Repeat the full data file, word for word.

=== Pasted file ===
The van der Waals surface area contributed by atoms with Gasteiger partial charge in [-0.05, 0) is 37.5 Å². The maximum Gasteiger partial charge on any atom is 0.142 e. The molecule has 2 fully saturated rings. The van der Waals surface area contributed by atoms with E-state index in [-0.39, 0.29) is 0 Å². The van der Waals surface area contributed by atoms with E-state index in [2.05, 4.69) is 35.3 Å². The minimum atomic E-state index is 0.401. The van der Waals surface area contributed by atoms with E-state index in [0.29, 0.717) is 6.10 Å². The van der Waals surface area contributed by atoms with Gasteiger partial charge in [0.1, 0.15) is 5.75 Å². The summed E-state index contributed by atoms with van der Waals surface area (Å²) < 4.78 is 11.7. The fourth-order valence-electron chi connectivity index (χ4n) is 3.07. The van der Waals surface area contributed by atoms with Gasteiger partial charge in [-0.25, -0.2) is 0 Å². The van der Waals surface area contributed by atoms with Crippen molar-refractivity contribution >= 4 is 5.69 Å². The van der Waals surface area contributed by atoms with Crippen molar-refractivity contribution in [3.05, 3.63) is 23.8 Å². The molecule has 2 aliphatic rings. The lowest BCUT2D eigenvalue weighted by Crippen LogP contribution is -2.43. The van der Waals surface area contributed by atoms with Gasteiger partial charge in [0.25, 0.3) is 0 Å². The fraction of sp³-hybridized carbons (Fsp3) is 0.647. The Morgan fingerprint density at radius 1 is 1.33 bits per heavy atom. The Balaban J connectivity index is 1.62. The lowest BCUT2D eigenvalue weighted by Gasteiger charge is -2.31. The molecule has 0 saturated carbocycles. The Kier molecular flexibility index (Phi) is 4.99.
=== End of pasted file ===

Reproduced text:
The van der Waals surface area contributed by atoms with Gasteiger partial charge in [-0.05, 0) is 37.5 Å². The maximum Gasteiger partial charge on any atom is 0.142 e. The molecule has 2 fully saturated rings. The van der Waals surface area contributed by atoms with E-state index in [-0.39, 0.29) is 0 Å². The van der Waals surface area contributed by atoms with E-state index in [2.05, 4.69) is 35.3 Å². The minimum atomic E-state index is 0.401. The van der Waals surface area contributed by atoms with E-state index in [0.29, 0.717) is 6.10 Å². The van der Waals surface area contributed by atoms with Gasteiger partial charge in [0.1, 0.15) is 5.75 Å². The summed E-state index contributed by atoms with van der Waals surface area (Å²) < 4.78 is 11.7. The fourth-order valence-electron chi connectivity index (χ4n) is 3.07. The van der Waals surface area contributed by atoms with Gasteiger partial charge in [-0.25, -0.2) is 0 Å². The van der Waals surface area contributed by atoms with Crippen molar-refractivity contribution >= 4 is 5.69 Å². The van der Waals surface area contributed by atoms with Crippen molar-refractivity contribution in [3.05, 3.63) is 23.8 Å². The molecule has 2 aliphatic rings. The lowest BCUT2D eigenvalue weighted by Crippen LogP contribution is -2.43. The van der Waals surface area contributed by atoms with Gasteiger partial charge in [0.25, 0.3) is 0 Å². The fraction of sp³-hybridized carbons (Fsp3) is 0.647. The Morgan fingerprint density at radius 1 is 1.33 bits per heavy atom. The Balaban J connectivity index is 1.62. The lowest BCUT2D eigenvalue weighted by Gasteiger charge is -2.31. The molecule has 0 saturated carbocycles. The Kier molecular flexibility index (Phi) is 4.99.